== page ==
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  • 37.
    Berg, Sylvia
    et al.
    Uppsala University, Disciplinary Domain of Science and Technology, Earth Sciences, Department of Earth Sciences, Mineralogy Petrology and Tectonics.
    Troll, Valentin
    Uppsala University, Disciplinary Domain of Science and Technology, Earth Sciences, Department of Earth Sciences, Mineralogy Petrology and Tectonics.
    Burchardt, Steffi
    Uppsala University, Disciplinary Domain of Science and Technology, Earth Sciences, Department of Earth Sciences, Mineralogy Petrology and Tectonics.
    Deegan, Frances
    Uppsala University, Disciplinary Domain of Science and Technology, Earth Sciences, Department of Earth Sciences, Mineralogy Petrology and Tectonics.
    Riishuus, Morten S.
    Nordic Volcanological Center. Institute of Earth Sciences, University of Iceland, Sturlugata 7, 101 Reykjavik.
    Whitehouse, Martin J.
    Dept. of Geosciences, Swedish Museum of Natural History, SE-104 05, Stockholm, Sweden.
    Harris, Chris
    Dept. of Geological Sciences, University of Cape Town, Rondebosch, South Africa,.
    Freda, Carmela
    Istituto Nazionale di Geofisica e Vulcanologia (INGV), Rome, Italy.
    Ellis, Ben S.
    Inst. f. Geochemie und Petrologie, ETH, Clausiusstrasse 25, 8092, Zurich, Switzerland.
    Krumbholz, Michael
    Uppsala University, Disciplinary Domain of Science and Technology, Earth Sciences, Department of Earth Sciences, Mineralogy Petrology and Tectonics.
    Gústafsson, Ludvik E.
    Samband Islenskra Sveitarfélag, Borgartúni 30, pósthólf 8100, 128 Reykjavik, Iceland.
    Rapid high-silica magma generation in basalt-dominated rift settings2015Conference paper (Other academic)
  • 38.
    Berg, Sylvia
    et al.
    Uppsala University, Disciplinary Domain of Science and Technology, Earth Sciences, Department of Earth Sciences, Mineralogy Petrology and Tectonics. Univ Iceland, Nord Volcanol Ctr, Inst Earth Sci, Sturlugata 7, IS-101 Reykjavik, Iceland.
    Troll, Valentin R.
    Uppsala University, Disciplinary Domain of Science and Technology, Earth Sciences, Department of Earth Sciences, Mineralogy Petrology and Tectonics.
    Harris, Chris
    Univ Cape Town, Dept Geol Sci, ZA-7701 Rondebosch, South Africa.
    Deegan, Frances
    Uppsala University, Disciplinary Domain of Science and Technology, Earth Sciences, Department of Earth Sciences, Mineralogy Petrology and Tectonics.
    Riishuus, Morten S.
    Univ Iceland, Nord Volcanol Ctr, Inst Earth Sci, Sturlugata 7, IS-101 Reykjavik, Iceland.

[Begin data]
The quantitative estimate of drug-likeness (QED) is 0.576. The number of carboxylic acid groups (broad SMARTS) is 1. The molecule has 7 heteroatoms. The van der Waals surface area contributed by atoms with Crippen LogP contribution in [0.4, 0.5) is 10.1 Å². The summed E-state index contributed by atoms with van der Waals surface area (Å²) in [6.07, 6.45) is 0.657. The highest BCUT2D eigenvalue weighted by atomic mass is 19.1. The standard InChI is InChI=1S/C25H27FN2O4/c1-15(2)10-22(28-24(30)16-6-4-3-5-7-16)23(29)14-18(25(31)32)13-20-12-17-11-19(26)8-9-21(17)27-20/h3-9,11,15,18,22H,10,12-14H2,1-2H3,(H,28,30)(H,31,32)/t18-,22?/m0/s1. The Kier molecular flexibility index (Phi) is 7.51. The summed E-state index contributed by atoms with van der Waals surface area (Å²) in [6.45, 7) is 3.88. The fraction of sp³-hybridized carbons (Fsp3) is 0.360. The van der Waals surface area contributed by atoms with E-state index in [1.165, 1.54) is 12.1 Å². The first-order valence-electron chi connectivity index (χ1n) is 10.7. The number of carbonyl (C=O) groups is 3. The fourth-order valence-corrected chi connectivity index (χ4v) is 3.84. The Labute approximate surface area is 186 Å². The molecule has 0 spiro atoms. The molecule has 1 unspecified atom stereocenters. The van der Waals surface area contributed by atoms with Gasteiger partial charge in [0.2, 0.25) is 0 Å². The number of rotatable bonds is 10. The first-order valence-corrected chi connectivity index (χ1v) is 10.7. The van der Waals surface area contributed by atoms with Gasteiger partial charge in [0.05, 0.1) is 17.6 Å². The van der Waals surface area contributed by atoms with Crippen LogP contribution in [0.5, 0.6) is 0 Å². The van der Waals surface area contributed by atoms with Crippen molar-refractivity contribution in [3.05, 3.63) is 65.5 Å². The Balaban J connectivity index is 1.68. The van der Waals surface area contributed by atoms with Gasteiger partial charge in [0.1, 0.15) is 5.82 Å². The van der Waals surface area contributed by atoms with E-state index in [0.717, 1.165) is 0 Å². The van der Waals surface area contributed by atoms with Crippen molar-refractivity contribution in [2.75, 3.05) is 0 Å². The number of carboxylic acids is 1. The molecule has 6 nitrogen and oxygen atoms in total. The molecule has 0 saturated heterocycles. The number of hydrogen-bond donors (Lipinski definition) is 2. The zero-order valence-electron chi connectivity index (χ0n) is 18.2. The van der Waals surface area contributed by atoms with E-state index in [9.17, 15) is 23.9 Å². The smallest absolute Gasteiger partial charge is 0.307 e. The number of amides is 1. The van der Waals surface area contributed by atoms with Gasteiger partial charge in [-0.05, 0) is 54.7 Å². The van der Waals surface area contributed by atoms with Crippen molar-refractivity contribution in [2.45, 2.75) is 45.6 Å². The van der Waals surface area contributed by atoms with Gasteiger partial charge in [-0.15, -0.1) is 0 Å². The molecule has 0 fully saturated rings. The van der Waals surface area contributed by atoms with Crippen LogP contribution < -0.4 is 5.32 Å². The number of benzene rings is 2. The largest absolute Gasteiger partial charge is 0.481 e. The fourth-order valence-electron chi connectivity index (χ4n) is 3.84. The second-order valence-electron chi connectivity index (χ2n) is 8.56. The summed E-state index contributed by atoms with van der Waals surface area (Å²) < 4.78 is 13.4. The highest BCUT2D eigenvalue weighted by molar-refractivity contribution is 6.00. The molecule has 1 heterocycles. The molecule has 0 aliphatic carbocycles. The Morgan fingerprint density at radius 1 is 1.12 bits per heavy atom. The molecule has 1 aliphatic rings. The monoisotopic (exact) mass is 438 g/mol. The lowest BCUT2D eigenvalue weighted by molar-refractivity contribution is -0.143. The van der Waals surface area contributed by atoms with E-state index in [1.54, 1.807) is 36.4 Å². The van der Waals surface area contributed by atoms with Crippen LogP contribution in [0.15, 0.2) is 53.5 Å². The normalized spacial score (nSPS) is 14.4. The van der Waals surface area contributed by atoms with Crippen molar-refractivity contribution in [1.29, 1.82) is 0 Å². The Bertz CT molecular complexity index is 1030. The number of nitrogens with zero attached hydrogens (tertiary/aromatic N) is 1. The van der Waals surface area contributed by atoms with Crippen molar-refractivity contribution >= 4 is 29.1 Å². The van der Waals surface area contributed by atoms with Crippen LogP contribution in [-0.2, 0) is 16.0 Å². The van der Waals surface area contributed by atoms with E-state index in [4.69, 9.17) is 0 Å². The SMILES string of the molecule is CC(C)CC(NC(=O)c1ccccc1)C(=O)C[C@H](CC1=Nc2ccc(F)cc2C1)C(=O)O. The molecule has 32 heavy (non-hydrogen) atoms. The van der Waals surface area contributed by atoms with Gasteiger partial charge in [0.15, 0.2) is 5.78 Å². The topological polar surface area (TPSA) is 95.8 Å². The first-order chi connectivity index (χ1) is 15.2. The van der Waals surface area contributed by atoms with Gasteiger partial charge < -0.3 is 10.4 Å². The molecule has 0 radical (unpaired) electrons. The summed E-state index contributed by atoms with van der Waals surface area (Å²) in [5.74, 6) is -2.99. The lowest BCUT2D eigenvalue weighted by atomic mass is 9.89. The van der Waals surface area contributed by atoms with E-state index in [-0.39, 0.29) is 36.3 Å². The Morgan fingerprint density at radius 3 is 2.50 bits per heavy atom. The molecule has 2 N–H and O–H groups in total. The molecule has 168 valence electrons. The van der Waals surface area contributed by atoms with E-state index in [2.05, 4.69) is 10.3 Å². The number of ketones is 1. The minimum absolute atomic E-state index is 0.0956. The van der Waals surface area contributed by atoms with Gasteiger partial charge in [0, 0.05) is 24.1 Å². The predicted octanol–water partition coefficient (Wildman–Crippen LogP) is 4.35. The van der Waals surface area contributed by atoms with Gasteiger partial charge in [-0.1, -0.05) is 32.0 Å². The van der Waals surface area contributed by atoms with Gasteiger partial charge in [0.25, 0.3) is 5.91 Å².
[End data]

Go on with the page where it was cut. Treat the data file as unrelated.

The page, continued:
Burchardt, Steffi
    Uppsala University, Disciplinary Domain of Science and Technology, Earth Sciences, Department of Earth Sciences, Mineralogy Petrology and Tectonics.
    Krumbholz, Michael
    Uppsala University, Disciplinary Domain of Science and Technology, Earth Sciences, Department of Earth Sciences, Mineralogy Petrology and Tectonics.
    Exceptionally high whole-rock delta O-18 values in intra-caldera rhyolites from Northeast Iceland2018In: Mineralogical magazine, ISSN 0026-461X, E-ISSN 1471-8022, Vol. 82, no 5, p. 1147-1168Article in journal (Refereed)
    Abstract [en]

    The Icelandic crust is characterized by low delta O-18 values that originate from pervasive high-temperature hydrothermal alteration by O-18-depleted meteoric waters. Igneous rocks in Iceland with delta O-18 values significantly higher than unaltered oceanic crust (similar to 5.7 parts per thousand) are therefore rare. Here we report on rhyolitic intra-caldera samples from a cluster of Neogene central volcanoes in Borgarfjorour Eystri, Northeast Iceland, that show whole-rock delta O-18 values between +2.9 and +17.6 parts per thousand (n = 6), placing them among the highest delta O-18 values thus far recorded for Iceland. Extra-caldera rhyolite samples from the region, in turn, show delta O-18 whole-rock values between +3.7 and +7.8 parts per thousand (n = 6), consistent with the range of previously reported Icelandic rhyolites. Feldspar in the intra-caldera samples (n = 4) show delta O-18 values between +4.9 and +18.7 parts per thousand, whereas pyroxene (n = 4) shows overall low delta O-18 values of +4.0 to +4.2 parts per thousand, consistent with regional rhyolite values. In combination with the evidence from mineralogy and rock H2O contents, the high whole-rock delta O-18 values of the intra-caldera rhyolites appear to be the result of pervasive isotopic exchange during subsolidus hydrothermal alteration with O-18-enriched water. This alteration conceivably occurred in a near-surface hot spring environment at the distal end of an intra-caldera hydrothermal system. and was probably fed by waters that had already undergone significant isotope exchange with the country rock. Alternatively, O-18-enriched alteration fluids may have been produced during evaporation and boiling of standing water in former caldera lakes, which then interacted with the intra-caldera rock suites. Irrespective of the exact exchange processes involved, a previously unrecognized and highly localized delta O-18-enriched rock composition exists on Iceland and thus probably within the Icelandic crust too.

  • 39. Bih, H
    et al.
    Sinouh, H
    H Es-soufi, H
    Bih, L
    Haddad, M
    Bejjit, L
    Manoun, B
    Lazor, Peter
    Uppsala University, Disciplinary Domain of Science and Technology, Earth Sciences, Department of Earth Sciences, Mineralogy Petrology and Tectonics.
    Thermal and structural studies of Li2O-Na2O-SrO-TiO2-B2O3-P2O5 glasses by DTA, IR and EPR spectroscopy2017In: Journal of Applied Surfaces and Interfaces, Vol. 1, no 1-3, p. 57-63Article in journal (Refereed)
    Abstract [en]